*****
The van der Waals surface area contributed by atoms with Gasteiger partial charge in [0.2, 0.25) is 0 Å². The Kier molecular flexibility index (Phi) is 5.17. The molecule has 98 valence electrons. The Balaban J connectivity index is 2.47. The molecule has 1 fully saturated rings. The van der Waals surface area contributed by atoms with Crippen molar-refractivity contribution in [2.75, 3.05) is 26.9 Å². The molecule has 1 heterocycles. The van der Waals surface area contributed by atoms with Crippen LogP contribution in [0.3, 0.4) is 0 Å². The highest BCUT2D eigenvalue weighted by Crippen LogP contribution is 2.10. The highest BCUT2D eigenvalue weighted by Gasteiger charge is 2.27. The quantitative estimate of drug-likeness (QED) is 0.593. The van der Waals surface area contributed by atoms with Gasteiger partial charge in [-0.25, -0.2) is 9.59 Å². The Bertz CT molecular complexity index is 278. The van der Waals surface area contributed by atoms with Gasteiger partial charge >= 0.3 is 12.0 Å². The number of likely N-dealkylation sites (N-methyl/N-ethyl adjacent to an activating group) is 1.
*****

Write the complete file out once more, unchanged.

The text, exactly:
The van der Waals surface area contributed by atoms with Gasteiger partial charge in [0.2, 0.25) is 0 Å². The Kier molecular flexibility index (Phi) is 5.17. The molecule has 98 valence electrons. The Balaban J connectivity index is 2.47. The molecule has 1 fully saturated rings. The van der Waals surface area contributed by atoms with Crippen molar-refractivity contribution in [2.75, 3.05) is 26.9 Å². The molecule has 1 heterocycles. The van der Waals surface area contributed by atoms with Crippen LogP contribution in [0.3, 0.4) is 0 Å². The highest BCUT2D eigenvalue weighted by Crippen LogP contribution is 2.10. The highest BCUT2D eigenvalue weighted by Gasteiger charge is 2.27. The quantitative estimate of drug-likeness (QED) is 0.593. The van der Waals surface area contributed by atoms with Gasteiger partial charge in [-0.25, -0.2) is 9.59 Å². The Bertz CT molecular complexity index is 278. The van der Waals surface area contributed by atoms with Gasteiger partial charge >= 0.3 is 12.0 Å². The number of likely N-dealkylation sites (N-methyl/N-ethyl adjacent to an activating group) is 1.